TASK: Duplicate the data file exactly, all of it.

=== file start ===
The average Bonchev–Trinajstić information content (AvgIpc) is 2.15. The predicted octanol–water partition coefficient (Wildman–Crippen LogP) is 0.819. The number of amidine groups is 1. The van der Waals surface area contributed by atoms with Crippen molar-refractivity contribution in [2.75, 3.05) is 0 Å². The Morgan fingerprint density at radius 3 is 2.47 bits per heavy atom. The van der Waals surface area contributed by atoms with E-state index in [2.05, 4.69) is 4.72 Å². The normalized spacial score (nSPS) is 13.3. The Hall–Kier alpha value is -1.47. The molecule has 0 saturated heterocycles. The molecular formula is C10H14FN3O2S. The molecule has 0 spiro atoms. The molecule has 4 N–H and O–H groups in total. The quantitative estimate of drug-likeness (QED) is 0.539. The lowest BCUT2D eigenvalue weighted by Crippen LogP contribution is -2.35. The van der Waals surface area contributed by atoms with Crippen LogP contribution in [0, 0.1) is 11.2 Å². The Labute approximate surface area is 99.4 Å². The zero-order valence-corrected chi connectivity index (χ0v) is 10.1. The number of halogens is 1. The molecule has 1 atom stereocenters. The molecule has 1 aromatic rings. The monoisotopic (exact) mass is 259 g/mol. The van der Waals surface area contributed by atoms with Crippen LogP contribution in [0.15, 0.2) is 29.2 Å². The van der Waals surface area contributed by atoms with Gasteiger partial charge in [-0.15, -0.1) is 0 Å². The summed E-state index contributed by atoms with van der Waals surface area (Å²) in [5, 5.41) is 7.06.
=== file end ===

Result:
The average Bonchev–Trinajstić information content (AvgIpc) is 2.15. The predicted octanol–water partition coefficient (Wildman–Crippen LogP) is 0.819. The number of amidine groups is 1. The van der Waals surface area contributed by atoms with Crippen molar-refractivity contribution in [2.75, 3.05) is 0 Å². The Morgan fingerprint density at radius 3 is 2.47 bits per heavy atom. The van der Waals surface area contributed by atoms with E-state index in [2.05, 4.69) is 4.72 Å². The normalized spacial score (nSPS) is 13.3. The Hall–Kier alpha value is -1.47. The molecule has 0 saturated heterocycles. The molecular formula is C10H14FN3O2S. The molecule has 0 spiro atoms. The molecule has 4 N–H and O–H groups in total. The quantitative estimate of drug-likeness (QED) is 0.539. The lowest BCUT2D eigenvalue weighted by Crippen LogP contribution is -2.35. The van der Waals surface area contributed by atoms with Crippen LogP contribution in [0, 0.1) is 11.2 Å². The Labute approximate surface area is 99.4 Å². The zero-order valence-corrected chi connectivity index (χ0v) is 10.1. The number of halogens is 1. The molecule has 1 atom stereocenters. The molecule has 1 aromatic rings. The monoisotopic (exact) mass is 259 g/mol. The van der Waals surface area contributed by atoms with Crippen LogP contribution in [0.15, 0.2) is 29.2 Å². The van der Waals surface area contributed by atoms with Gasteiger partial charge in [-0.15, -0.1) is 0 Å². The summed E-state index contributed by atoms with van der Waals surface area (Å²) in [5, 5.41) is 7.06.